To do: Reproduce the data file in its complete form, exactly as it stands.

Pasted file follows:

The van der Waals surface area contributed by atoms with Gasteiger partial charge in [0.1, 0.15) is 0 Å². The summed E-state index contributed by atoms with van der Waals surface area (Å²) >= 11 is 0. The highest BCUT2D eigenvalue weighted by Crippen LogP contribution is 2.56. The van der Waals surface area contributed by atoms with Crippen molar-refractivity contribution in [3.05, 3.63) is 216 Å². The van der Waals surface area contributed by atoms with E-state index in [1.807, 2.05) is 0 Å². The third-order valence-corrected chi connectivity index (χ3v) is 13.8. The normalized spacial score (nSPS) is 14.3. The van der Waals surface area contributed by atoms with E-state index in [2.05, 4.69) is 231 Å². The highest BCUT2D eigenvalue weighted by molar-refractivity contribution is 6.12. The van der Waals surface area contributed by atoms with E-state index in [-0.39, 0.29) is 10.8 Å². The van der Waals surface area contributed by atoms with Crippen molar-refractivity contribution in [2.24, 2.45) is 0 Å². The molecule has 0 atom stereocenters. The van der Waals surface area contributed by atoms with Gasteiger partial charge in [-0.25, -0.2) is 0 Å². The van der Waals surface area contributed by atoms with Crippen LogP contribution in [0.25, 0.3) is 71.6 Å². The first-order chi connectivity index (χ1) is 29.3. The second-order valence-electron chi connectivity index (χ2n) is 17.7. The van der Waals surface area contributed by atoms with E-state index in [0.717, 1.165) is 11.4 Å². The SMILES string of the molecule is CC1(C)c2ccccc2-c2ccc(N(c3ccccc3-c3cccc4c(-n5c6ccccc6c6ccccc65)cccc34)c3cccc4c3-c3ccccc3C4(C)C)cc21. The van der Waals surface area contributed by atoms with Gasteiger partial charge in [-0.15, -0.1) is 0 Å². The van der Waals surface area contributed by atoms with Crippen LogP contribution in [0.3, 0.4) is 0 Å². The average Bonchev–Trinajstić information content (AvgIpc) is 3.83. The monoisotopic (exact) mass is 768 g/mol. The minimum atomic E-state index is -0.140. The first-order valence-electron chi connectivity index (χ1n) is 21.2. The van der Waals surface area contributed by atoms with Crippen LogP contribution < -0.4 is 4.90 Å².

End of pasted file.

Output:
The van der Waals surface area contributed by atoms with Gasteiger partial charge in [0.1, 0.15) is 0 Å². The summed E-state index contributed by atoms with van der Waals surface area (Å²) >= 11 is 0. The highest BCUT2D eigenvalue weighted by Crippen LogP contribution is 2.56. The van der Waals surface area contributed by atoms with Crippen molar-refractivity contribution in [3.05, 3.63) is 216 Å². The van der Waals surface area contributed by atoms with E-state index in [1.807, 2.05) is 0 Å². The third-order valence-corrected chi connectivity index (χ3v) is 13.8. The normalized spacial score (nSPS) is 14.3. The van der Waals surface area contributed by atoms with E-state index in [2.05, 4.69) is 231 Å². The highest BCUT2D eigenvalue weighted by molar-refractivity contribution is 6.12. The van der Waals surface area contributed by atoms with E-state index in [-0.39, 0.29) is 10.8 Å². The van der Waals surface area contributed by atoms with Crippen molar-refractivity contribution in [2.24, 2.45) is 0 Å². The molecule has 0 atom stereocenters. The van der Waals surface area contributed by atoms with Gasteiger partial charge in [-0.25, -0.2) is 0 Å². The van der Waals surface area contributed by atoms with Crippen LogP contribution in [0.25, 0.3) is 71.6 Å². The first-order chi connectivity index (χ1) is 29.3. The second-order valence-electron chi connectivity index (χ2n) is 17.7. The van der Waals surface area contributed by atoms with E-state index in [0.717, 1.165) is 11.4 Å². The SMILES string of the molecule is CC1(C)c2ccccc2-c2ccc(N(c3ccccc3-c3cccc4c(-n5c6ccccc6c6ccccc65)cccc34)c3cccc4c3-c3ccccc3C4(C)C)cc21. The van der Waals surface area contributed by atoms with Gasteiger partial charge in [-0.15, -0.1) is 0 Å². The van der Waals surface area contributed by atoms with Crippen LogP contribution in [0.3, 0.4) is 0 Å². The average Bonchev–Trinajstić information content (AvgIpc) is 3.83. The monoisotopic (exact) mass is 768 g/mol. The minimum atomic E-state index is -0.140. The first-order valence-electron chi connectivity index (χ1n) is 21.2. The van der Waals surface area contributed by atoms with Crippen LogP contribution < -0.4 is 4.90 Å².